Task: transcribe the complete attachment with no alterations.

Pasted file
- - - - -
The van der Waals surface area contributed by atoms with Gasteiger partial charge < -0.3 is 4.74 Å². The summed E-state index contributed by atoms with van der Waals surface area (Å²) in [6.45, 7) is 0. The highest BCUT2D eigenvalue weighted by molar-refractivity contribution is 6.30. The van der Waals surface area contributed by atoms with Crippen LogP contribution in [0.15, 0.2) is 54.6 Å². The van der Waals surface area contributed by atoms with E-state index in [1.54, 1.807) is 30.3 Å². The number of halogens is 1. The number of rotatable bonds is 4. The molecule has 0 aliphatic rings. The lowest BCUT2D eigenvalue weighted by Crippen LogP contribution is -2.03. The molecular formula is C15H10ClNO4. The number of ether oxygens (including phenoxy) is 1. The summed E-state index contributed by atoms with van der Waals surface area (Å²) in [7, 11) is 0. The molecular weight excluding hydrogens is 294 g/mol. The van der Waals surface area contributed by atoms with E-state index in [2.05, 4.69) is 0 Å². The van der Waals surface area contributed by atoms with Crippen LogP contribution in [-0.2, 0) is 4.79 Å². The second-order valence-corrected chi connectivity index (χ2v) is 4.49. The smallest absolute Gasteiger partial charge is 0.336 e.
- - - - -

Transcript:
The van der Waals surface area contributed by atoms with Gasteiger partial charge < -0.3 is 4.74 Å². The summed E-state index contributed by atoms with van der Waals surface area (Å²) in [6.45, 7) is 0. The highest BCUT2D eigenvalue weighted by molar-refractivity contribution is 6.30. The van der Waals surface area contributed by atoms with Crippen LogP contribution in [0.15, 0.2) is 54.6 Å². The van der Waals surface area contributed by atoms with E-state index in [1.54, 1.807) is 30.3 Å². The number of halogens is 1. The number of rotatable bonds is 4. The molecule has 0 aliphatic rings. The lowest BCUT2D eigenvalue weighted by Crippen LogP contribution is -2.03. The molecular formula is C15H10ClNO4. The number of ether oxygens (including phenoxy) is 1. The summed E-state index contributed by atoms with van der Waals surface area (Å²) in [7, 11) is 0. The molecular weight excluding hydrogens is 294 g/mol. The van der Waals surface area contributed by atoms with E-state index in [2.05, 4.69) is 0 Å². The van der Waals surface area contributed by atoms with Crippen LogP contribution in [-0.2, 0) is 4.79 Å². The second-order valence-corrected chi connectivity index (χ2v) is 4.49. The smallest absolute Gasteiger partial charge is 0.336 e.